The Confusing World of Comics: A Comic Compendium One-Shot

If you’re thinking about starting a comic book collection, Ed provides you with some handy tips to keep your sanity.

Not to sound like I’m stating the obvious, but there’s an awful lot of comics out there, whether they’re one-offs or recurring series, or even a group of series set in a “multiverse.” It can be disorienting when you go into a comic shop and see how many different comics and graphic novels there are, knowing that the collection you see in front of you is but a small percentage of all the different comics created. Some of these series can, over a period of 70 plus years, have over 800 issues, not including any one-shots or alternate reality versions of the characters. All of these different series and collections make it difficult to know where to start, especially with the constant revision of the comic’s numbering, or if they decide to randomly change the status quo of the multiverse with a big event. The popular choices by the top brass seem to be either making the event change the timeline, or just stop a series in its tracks and start it again at a random point. That and cancelling a series before it’s come to any sort of conclusion, which apparently works in the minds of business executives. The occasional (or in some cases common) change of an artist or writer can also ruin the flow of a series, or leave you feeling confused as to what has happened when a secondary plot gets thrown in the bin.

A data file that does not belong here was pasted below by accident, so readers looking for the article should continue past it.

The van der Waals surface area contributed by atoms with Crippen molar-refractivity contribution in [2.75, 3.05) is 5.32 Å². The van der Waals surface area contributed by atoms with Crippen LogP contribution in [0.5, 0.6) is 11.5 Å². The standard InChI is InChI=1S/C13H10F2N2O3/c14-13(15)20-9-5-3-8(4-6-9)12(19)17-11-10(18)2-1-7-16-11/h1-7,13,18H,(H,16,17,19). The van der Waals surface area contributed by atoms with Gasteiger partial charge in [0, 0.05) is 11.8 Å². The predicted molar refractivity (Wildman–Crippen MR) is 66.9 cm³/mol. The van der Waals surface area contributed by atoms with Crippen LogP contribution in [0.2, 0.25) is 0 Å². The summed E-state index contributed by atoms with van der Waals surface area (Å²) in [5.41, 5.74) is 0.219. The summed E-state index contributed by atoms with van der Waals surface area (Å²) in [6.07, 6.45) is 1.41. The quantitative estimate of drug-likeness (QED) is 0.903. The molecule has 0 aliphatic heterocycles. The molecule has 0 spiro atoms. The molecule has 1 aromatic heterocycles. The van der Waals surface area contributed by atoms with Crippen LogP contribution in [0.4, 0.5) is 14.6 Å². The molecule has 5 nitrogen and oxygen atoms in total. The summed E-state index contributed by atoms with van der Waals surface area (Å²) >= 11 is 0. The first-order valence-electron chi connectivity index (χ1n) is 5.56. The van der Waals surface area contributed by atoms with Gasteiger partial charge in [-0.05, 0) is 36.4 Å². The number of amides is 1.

So where should you start? I managed to catch the Marvel Universe at a change in the status quo, with Civil War being the beginning and end of many different series. As most of the series now focused on the events post-Civil War, I could easily follow what was happening. J. Michael Straczynski’s complete re-imagining of Thor also provided a good jumping off point, as what had happened in the past now made little difference in future storylines. Along with this, however, I also read as many Wikipedia articles on Marvel and DC characters as I could, as well as their past and current affiliations, powers and stories. I’m aware I skipped out on a good portion of classic storylines, but I also bypassed a lot of the drivel, and I now know which series I should go back and read. There’ll be some elitists among you who will assume that this is cheating, or that it doesn’t make me a proper fan, but bollocks to that I say. I love comics and the rich and vibrant stories they offer, and I’m not of the opinion that I shouldn’t be aware of what’s happened beforehand just because I’m unable to afford every collection of comics out there. If you’re seriously interested in comic collecting, you’re going to have to put some money aside.